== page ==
Every once in awhile I pick up an album and even though it's been out for quite some time, I feel like I should write a review for it anyway (as you'll have noticed if you read the site regularly). It's not that I feel like I'll spread any particularly interesting insights on it or say something that hasn't been said before, but I simply write something on it because I enjoyed it so much and hope that even one person out there reading the review will find the disc and enjoy it as much as I have. The Space Between Us is one of those releases.
The funny thing about this release is that not only had I heard two complete songs from it, but I'd really liked them both and meant to purchase it at some point. As usually happens, though, I'd forget to look for it when I was at the music store or simply have other things I wanted more and it took me over two years to getting around to finally getting it. Let me say straight off, that if you own either Protection ("Weather Storm") by Massive Attack or the soundtrack ("Balcony Scene") to the Romeo And Juliet movie (the one with Leo DiCaprio and Claire Danes) that you've already heard one track by Armstrong.
The album actually leads off with the flourish of strings and glug-glug beat of the aforementioned "Weather Storm." It's a partially different version of the track than what is on the Massive Attack album, but if you've heard it, you already have a good idea of Armstrong's silken style. Also calling to mind Massive Attack's recent Mezzanine is the second track from the disc "This Love." Featuring Elizabeth Fraser (of the Cocteau Twins) on vocals, the track again showcases a slow, pulsing beat and some very nice strings over the whole thing. I guess now is the perfect time to mention that every song on the entire album has stringed instruments of some sort, and some of them are stripped-down completely to them. While Armstrong definitely does have more of a classical style than most of his peers, the arrangements of the strings that he uses sound much more contemporary most of the time and for the most part end up giving the album a very cinematic feel (which is very interesting given his work for Romeo And Juliet and the more recent Plunkett And McClaine).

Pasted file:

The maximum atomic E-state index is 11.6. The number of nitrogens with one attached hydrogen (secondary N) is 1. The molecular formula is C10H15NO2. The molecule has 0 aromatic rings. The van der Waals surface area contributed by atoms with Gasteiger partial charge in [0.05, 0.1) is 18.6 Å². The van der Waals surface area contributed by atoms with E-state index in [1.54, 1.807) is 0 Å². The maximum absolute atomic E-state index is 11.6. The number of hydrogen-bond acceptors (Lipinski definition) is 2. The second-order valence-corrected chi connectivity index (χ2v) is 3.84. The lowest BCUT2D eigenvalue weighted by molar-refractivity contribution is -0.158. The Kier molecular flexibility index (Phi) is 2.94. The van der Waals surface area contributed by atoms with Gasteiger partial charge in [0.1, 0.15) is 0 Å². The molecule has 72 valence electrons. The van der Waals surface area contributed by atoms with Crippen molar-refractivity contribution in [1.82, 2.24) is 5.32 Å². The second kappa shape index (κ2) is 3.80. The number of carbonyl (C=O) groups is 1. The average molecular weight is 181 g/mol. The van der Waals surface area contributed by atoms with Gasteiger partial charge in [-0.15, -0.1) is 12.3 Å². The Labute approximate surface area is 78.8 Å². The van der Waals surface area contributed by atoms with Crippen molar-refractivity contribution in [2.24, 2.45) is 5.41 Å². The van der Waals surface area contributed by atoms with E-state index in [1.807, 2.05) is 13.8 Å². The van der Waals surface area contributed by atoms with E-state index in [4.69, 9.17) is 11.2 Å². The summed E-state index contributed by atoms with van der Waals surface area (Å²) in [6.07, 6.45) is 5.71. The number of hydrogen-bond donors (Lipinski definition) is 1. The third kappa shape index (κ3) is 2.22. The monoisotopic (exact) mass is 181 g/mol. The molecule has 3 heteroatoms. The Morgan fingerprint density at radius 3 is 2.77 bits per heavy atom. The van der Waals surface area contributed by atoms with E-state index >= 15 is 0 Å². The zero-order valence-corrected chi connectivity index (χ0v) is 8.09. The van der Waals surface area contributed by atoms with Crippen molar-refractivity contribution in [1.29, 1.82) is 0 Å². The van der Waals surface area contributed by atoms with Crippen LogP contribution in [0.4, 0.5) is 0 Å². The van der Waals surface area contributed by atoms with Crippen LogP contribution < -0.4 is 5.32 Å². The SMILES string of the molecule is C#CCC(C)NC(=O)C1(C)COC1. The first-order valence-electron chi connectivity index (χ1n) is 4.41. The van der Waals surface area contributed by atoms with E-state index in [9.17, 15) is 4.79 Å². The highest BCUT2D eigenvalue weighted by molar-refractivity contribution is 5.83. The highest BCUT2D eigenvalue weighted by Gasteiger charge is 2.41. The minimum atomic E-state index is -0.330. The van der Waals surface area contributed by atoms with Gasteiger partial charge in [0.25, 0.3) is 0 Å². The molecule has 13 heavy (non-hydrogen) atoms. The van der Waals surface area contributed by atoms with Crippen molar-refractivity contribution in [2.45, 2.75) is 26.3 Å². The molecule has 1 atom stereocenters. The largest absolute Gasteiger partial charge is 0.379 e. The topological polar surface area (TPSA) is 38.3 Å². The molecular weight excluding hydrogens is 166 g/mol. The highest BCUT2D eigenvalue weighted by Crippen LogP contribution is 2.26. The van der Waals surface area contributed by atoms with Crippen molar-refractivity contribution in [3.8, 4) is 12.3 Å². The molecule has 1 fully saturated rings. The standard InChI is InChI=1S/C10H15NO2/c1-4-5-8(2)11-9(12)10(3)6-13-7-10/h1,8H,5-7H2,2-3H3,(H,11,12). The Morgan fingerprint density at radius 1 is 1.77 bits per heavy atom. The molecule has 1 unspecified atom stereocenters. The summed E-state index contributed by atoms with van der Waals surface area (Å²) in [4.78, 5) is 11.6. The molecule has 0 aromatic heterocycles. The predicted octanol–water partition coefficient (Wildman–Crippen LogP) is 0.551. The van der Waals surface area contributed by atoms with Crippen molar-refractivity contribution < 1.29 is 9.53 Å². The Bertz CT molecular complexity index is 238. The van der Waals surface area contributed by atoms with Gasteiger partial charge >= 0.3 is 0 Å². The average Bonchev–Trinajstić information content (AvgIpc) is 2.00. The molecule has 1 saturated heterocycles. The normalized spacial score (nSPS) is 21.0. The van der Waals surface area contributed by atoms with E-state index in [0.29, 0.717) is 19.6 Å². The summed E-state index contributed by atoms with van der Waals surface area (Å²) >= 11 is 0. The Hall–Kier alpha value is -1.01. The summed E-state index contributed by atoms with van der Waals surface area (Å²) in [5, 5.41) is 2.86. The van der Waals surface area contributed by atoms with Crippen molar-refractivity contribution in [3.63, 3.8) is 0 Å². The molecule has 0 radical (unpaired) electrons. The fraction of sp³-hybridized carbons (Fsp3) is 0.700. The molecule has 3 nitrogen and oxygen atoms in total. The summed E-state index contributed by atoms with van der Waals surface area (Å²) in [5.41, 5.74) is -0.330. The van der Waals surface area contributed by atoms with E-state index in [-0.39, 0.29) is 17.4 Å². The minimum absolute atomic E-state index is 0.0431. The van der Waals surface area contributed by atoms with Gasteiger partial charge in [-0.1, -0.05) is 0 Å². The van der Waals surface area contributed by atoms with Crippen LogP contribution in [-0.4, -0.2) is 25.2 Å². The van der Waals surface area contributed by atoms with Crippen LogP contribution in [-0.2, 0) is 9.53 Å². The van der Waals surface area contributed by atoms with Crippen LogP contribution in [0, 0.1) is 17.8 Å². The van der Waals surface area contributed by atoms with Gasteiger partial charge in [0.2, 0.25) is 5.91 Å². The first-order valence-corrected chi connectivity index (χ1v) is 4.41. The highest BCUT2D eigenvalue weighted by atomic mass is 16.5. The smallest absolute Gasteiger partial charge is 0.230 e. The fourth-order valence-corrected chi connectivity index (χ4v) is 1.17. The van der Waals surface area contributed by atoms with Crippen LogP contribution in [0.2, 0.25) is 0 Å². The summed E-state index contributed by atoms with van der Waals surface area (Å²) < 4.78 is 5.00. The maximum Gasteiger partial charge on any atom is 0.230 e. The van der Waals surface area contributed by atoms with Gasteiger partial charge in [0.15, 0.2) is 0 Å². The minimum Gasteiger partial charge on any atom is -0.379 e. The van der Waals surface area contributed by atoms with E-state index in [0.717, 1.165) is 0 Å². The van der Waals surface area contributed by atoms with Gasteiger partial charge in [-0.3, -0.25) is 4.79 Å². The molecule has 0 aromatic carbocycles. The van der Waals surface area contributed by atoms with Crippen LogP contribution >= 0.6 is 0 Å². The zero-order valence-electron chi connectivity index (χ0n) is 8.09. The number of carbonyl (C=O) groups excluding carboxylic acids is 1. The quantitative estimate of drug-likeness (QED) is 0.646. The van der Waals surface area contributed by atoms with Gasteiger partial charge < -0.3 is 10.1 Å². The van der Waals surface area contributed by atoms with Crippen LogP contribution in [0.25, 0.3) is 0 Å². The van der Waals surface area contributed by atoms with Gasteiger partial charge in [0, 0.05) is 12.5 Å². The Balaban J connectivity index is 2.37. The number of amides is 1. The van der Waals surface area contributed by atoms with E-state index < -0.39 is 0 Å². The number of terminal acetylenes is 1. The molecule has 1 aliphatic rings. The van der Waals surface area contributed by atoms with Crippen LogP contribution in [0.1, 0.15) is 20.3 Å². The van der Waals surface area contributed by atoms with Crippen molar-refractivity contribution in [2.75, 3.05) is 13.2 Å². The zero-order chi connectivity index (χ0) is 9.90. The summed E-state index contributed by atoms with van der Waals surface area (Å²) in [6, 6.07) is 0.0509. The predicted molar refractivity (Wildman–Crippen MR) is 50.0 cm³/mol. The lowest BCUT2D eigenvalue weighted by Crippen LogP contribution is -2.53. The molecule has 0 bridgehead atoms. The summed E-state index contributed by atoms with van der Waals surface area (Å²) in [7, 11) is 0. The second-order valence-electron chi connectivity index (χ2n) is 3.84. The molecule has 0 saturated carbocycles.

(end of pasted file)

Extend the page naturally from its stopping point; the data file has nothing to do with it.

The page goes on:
The third track "Sly II" is just one of those such tracks. It begins with a very soft three-minute intro in which they play off one another before things break off into what sounds like a warm-up session. Finally, the track bursts to life again full-force, with what sounds like all the strings attacking at once in a huge crescendo. It's quite amazing, and even more interesting is that it's a fully instrumental re-working of the backing orchestration that Armstrong did for the track "Sly" off Massive Attacks Protection album. After the logical follow-up to the album opener ("After The Storm"), Armstrong does three in a row without electronic elements. "Laura's Theme" sounds like it could have come straight out of Twin Peaks (it doesn't), while "My Father" is a nice, short piano piece.
If you've seen the aforementioned Romeo And Juliet, you'll recognize "Balcony Scene" within the first few notes. It's one of those tracks that fits so into place during a movie that you can't remember the scene without it. After that comes the dark alley-sounding "Rise" and the even darker "Glasgow." Both of them ooze with so much style that you'll be creating your own visuals for them (preferably of the seducto kind). Even the one track with vocals ("Let's Go Out Tonight") doesn't stumble because it's handled with such a deft touch. Overall, it's an amazing album that's sort of like a symphonic trip-hop, not unlike Portishead's Live At Roseland without the vocals and the heavier beats. The all instrumental pieces work quite well, just as do the ones that blend stringed instruments with electronic sounds. As mentioned before, it's all very lush and cinematic, which leaves you to make the movie for it.